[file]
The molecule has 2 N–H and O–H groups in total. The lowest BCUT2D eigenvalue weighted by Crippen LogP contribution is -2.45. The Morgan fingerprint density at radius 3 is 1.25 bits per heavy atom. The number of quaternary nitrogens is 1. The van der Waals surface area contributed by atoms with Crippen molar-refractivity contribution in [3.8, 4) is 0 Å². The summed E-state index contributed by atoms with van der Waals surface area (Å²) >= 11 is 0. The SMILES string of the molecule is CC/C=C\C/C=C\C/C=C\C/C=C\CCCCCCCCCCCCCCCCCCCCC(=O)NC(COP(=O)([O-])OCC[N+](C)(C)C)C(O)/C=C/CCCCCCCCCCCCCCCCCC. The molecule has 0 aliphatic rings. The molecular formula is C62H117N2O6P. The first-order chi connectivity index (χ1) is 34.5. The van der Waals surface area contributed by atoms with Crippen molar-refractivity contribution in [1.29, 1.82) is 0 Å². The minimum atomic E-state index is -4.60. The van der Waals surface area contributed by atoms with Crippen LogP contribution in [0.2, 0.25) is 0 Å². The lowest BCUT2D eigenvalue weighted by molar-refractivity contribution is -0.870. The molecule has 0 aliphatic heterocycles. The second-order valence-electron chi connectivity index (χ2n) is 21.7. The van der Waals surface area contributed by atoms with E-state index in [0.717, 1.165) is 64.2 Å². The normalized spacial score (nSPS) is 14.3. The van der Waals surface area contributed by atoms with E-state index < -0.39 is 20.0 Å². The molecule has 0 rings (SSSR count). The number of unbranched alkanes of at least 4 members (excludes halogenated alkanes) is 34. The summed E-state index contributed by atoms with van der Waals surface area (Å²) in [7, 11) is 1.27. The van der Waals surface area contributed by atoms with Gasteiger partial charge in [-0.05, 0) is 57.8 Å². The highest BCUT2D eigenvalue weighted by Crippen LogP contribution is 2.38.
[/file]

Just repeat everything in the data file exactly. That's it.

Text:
The molecule has 2 N–H and O–H groups in total. The lowest BCUT2D eigenvalue weighted by Crippen LogP contribution is -2.45. The Morgan fingerprint density at radius 3 is 1.25 bits per heavy atom. The number of quaternary nitrogens is 1. The van der Waals surface area contributed by atoms with Crippen molar-refractivity contribution in [3.8, 4) is 0 Å². The summed E-state index contributed by atoms with van der Waals surface area (Å²) >= 11 is 0. The SMILES string of the molecule is CC/C=C\C/C=C\C/C=C\C/C=C\CCCCCCCCCCCCCCCCCCCCC(=O)NC(COP(=O)([O-])OCC[N+](C)(C)C)C(O)/C=C/CCCCCCCCCCCCCCCCCC. The molecule has 0 aliphatic rings. The molecular formula is C62H117N2O6P. The first-order chi connectivity index (χ1) is 34.5. The van der Waals surface area contributed by atoms with Crippen molar-refractivity contribution in [1.29, 1.82) is 0 Å². The minimum atomic E-state index is -4.60. The van der Waals surface area contributed by atoms with Crippen LogP contribution in [0.2, 0.25) is 0 Å². The lowest BCUT2D eigenvalue weighted by molar-refractivity contribution is -0.870. The molecule has 0 aliphatic heterocycles. The second-order valence-electron chi connectivity index (χ2n) is 21.7. The van der Waals surface area contributed by atoms with E-state index in [0.717, 1.165) is 64.2 Å². The normalized spacial score (nSPS) is 14.3. The van der Waals surface area contributed by atoms with E-state index < -0.39 is 20.0 Å². The molecule has 0 rings (SSSR count). The number of unbranched alkanes of at least 4 members (excludes halogenated alkanes) is 34. The summed E-state index contributed by atoms with van der Waals surface area (Å²) in [7, 11) is 1.27. The van der Waals surface area contributed by atoms with Gasteiger partial charge in [-0.05, 0) is 57.8 Å². The highest BCUT2D eigenvalue weighted by Crippen LogP contribution is 2.38.